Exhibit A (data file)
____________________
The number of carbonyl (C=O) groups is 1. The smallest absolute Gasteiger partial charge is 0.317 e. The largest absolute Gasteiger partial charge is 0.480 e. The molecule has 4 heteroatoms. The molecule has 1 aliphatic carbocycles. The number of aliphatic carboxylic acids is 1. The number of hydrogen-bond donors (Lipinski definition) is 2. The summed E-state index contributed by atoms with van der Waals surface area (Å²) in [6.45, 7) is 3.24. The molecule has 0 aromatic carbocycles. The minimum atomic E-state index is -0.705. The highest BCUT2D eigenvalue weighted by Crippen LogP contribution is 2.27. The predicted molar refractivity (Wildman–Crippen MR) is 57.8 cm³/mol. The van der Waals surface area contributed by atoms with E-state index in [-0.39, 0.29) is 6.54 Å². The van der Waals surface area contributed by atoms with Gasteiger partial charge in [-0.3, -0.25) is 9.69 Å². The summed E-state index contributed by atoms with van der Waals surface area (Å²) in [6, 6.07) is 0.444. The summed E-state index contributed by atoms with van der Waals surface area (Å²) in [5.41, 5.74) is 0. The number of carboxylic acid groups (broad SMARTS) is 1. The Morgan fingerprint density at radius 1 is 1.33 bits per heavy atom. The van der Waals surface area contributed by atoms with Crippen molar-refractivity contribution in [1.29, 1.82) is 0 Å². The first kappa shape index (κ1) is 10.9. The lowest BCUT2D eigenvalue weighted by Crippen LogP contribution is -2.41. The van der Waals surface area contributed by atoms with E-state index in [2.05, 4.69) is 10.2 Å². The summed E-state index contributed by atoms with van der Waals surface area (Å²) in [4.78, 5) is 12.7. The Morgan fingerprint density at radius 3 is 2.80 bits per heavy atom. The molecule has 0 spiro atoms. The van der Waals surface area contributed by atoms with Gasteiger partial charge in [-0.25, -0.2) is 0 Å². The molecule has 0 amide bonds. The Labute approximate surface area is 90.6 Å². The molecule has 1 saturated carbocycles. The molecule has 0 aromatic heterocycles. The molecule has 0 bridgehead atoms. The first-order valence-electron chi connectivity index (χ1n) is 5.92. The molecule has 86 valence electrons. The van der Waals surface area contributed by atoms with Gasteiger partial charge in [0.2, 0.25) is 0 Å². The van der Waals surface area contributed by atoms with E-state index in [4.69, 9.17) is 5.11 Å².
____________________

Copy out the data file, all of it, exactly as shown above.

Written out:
The number of carbonyl (C=O) groups is 1. The smallest absolute Gasteiger partial charge is 0.317 e. The largest absolute Gasteiger partial charge is 0.480 e. The molecule has 4 heteroatoms. The molecule has 1 aliphatic carbocycles. The number of aliphatic carboxylic acids is 1. The number of hydrogen-bond donors (Lipinski definition) is 2. The summed E-state index contributed by atoms with van der Waals surface area (Å²) in [6.45, 7) is 3.24. The molecule has 0 aromatic carbocycles. The minimum atomic E-state index is -0.705. The highest BCUT2D eigenvalue weighted by Crippen LogP contribution is 2.27. The predicted molar refractivity (Wildman–Crippen MR) is 57.8 cm³/mol. The van der Waals surface area contributed by atoms with E-state index in [-0.39, 0.29) is 6.54 Å². The van der Waals surface area contributed by atoms with Gasteiger partial charge in [-0.3, -0.25) is 9.69 Å². The summed E-state index contributed by atoms with van der Waals surface area (Å²) in [6, 6.07) is 0.444. The summed E-state index contributed by atoms with van der Waals surface area (Å²) in [5.41, 5.74) is 0. The number of carboxylic acid groups (broad SMARTS) is 1. The Morgan fingerprint density at radius 1 is 1.33 bits per heavy atom. The van der Waals surface area contributed by atoms with Crippen molar-refractivity contribution in [1.29, 1.82) is 0 Å². The first kappa shape index (κ1) is 10.9. The lowest BCUT2D eigenvalue weighted by Crippen LogP contribution is -2.41. The van der Waals surface area contributed by atoms with E-state index in [2.05, 4.69) is 10.2 Å². The summed E-state index contributed by atoms with van der Waals surface area (Å²) in [4.78, 5) is 12.7. The Morgan fingerprint density at radius 3 is 2.80 bits per heavy atom. The molecule has 0 spiro atoms. The van der Waals surface area contributed by atoms with Gasteiger partial charge in [-0.25, -0.2) is 0 Å². The molecule has 0 amide bonds. The Labute approximate surface area is 90.6 Å². The molecule has 1 saturated carbocycles. The molecule has 0 aromatic heterocycles. The molecule has 0 bridgehead atoms. The first-order valence-electron chi connectivity index (χ1n) is 5.92. The molecule has 86 valence electrons. The van der Waals surface area contributed by atoms with Gasteiger partial charge in [0.2, 0.25) is 0 Å². The van der Waals surface area contributed by atoms with E-state index in [4.69, 9.17) is 5.11 Å².